When to use the two? Is the sentence "England is from where I hail" grammatically correct? (It sounds ok to me but it looks funny.) Or do I have to write "England is where I hail from"?
Both are grammatical, but the second is more usual. In general, this use of hail is not natural in normal everyday speech. It sounds as if the speaker is deliberately trying to make a statement sound less banal than it is, and not succeeding.
The term hail from is a phrasal verb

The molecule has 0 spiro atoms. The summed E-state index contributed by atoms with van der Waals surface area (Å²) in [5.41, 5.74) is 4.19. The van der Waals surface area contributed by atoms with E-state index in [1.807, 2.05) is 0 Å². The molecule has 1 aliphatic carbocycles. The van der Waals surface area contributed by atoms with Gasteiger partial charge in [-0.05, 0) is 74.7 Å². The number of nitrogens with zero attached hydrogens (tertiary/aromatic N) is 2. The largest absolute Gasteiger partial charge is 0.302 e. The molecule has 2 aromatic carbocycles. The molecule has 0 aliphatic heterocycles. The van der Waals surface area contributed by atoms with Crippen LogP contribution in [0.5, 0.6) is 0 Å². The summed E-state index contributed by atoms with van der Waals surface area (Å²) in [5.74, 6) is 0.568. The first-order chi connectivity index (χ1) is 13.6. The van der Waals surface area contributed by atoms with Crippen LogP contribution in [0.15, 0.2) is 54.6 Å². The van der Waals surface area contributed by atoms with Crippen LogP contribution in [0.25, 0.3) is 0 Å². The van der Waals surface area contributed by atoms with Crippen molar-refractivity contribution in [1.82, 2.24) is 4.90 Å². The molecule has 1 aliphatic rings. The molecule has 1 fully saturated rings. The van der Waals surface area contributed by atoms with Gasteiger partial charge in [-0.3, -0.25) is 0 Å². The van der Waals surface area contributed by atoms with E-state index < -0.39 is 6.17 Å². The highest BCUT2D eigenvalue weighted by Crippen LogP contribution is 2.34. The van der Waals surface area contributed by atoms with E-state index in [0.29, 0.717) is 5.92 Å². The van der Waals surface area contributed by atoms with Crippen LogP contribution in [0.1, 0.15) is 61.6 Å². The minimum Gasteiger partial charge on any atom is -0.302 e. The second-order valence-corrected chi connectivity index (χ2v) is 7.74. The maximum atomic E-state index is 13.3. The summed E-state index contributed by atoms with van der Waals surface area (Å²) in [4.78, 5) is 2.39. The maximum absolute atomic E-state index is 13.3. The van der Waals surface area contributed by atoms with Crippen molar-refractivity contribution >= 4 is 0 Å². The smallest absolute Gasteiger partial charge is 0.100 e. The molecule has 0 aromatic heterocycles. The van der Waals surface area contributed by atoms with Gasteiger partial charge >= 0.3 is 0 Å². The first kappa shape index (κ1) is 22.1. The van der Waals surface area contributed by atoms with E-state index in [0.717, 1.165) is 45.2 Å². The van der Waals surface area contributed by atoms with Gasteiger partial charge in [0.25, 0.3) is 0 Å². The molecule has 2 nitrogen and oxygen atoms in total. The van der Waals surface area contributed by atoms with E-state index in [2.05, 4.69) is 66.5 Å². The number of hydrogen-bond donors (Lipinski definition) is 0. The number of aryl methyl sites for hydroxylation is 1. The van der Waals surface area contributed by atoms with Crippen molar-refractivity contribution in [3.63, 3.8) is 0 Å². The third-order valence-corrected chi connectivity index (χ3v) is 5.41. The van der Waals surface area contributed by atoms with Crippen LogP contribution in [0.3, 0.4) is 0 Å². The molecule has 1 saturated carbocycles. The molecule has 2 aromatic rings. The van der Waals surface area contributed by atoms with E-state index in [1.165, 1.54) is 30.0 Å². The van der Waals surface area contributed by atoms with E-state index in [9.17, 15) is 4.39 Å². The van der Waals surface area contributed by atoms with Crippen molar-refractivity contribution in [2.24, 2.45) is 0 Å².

(hail from) have one’s home or origins in (a place): they hail from Turkey
It is almost always used in its exact form. While from where I hail would probably be understood by most, it would seem odd to most native speakers (at least in the US). This ngram shows an example of relative usage.
Even in its usual form, hail from is not very common in US English and would seem colloquial or archaic to most.